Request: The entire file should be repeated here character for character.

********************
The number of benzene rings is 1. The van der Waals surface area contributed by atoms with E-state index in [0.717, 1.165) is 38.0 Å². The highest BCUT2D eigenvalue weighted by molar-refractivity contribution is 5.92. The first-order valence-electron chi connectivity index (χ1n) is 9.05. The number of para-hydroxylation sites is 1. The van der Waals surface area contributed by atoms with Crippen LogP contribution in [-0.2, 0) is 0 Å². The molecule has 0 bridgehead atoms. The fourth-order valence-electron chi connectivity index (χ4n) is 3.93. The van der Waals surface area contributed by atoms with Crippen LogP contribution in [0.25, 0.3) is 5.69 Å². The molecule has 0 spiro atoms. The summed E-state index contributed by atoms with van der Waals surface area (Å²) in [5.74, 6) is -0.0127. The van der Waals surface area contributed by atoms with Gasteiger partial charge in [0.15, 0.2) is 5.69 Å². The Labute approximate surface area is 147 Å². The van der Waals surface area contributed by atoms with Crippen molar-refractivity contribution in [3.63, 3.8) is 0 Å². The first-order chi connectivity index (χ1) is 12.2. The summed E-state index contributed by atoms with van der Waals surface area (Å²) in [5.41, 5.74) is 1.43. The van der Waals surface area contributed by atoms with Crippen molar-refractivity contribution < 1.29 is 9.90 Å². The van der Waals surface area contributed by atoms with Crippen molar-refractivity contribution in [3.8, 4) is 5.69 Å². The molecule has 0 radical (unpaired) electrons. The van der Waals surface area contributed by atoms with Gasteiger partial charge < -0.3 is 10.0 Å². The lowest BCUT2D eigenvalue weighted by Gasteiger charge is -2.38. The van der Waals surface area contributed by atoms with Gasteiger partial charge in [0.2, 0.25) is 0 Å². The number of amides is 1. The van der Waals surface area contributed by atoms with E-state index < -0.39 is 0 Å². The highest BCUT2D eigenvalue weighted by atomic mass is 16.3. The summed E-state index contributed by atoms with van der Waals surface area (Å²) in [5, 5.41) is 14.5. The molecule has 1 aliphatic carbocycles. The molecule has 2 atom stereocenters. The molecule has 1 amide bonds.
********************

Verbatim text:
The number of benzene rings is 1. The van der Waals surface area contributed by atoms with E-state index in [0.717, 1.165) is 38.0 Å². The highest BCUT2D eigenvalue weighted by molar-refractivity contribution is 5.92. The first-order valence-electron chi connectivity index (χ1n) is 9.05. The number of para-hydroxylation sites is 1. The van der Waals surface area contributed by atoms with Crippen LogP contribution in [-0.2, 0) is 0 Å². The molecule has 0 bridgehead atoms. The fourth-order valence-electron chi connectivity index (χ4n) is 3.93. The van der Waals surface area contributed by atoms with Crippen LogP contribution in [0.25, 0.3) is 5.69 Å². The molecule has 0 spiro atoms. The summed E-state index contributed by atoms with van der Waals surface area (Å²) in [5.74, 6) is -0.0127. The van der Waals surface area contributed by atoms with Gasteiger partial charge in [0.15, 0.2) is 5.69 Å². The Labute approximate surface area is 147 Å². The van der Waals surface area contributed by atoms with Crippen molar-refractivity contribution in [3.63, 3.8) is 0 Å². The first-order chi connectivity index (χ1) is 12.2. The summed E-state index contributed by atoms with van der Waals surface area (Å²) in [5.41, 5.74) is 1.43. The van der Waals surface area contributed by atoms with Crippen molar-refractivity contribution < 1.29 is 9.90 Å². The van der Waals surface area contributed by atoms with Crippen molar-refractivity contribution in [3.8, 4) is 5.69 Å². The molecule has 0 radical (unpaired) electrons. The van der Waals surface area contributed by atoms with Gasteiger partial charge < -0.3 is 10.0 Å². The lowest BCUT2D eigenvalue weighted by Gasteiger charge is -2.38. The van der Waals surface area contributed by atoms with Gasteiger partial charge in [0.2, 0.25) is 0 Å². The number of amides is 1. The van der Waals surface area contributed by atoms with E-state index < -0.39 is 0 Å². The highest BCUT2D eigenvalue weighted by atomic mass is 16.3. The summed E-state index contributed by atoms with van der Waals surface area (Å²) in [5, 5.41) is 14.5. The molecule has 1 aliphatic carbocycles. The molecule has 2 atom stereocenters. The molecule has 1 amide bonds.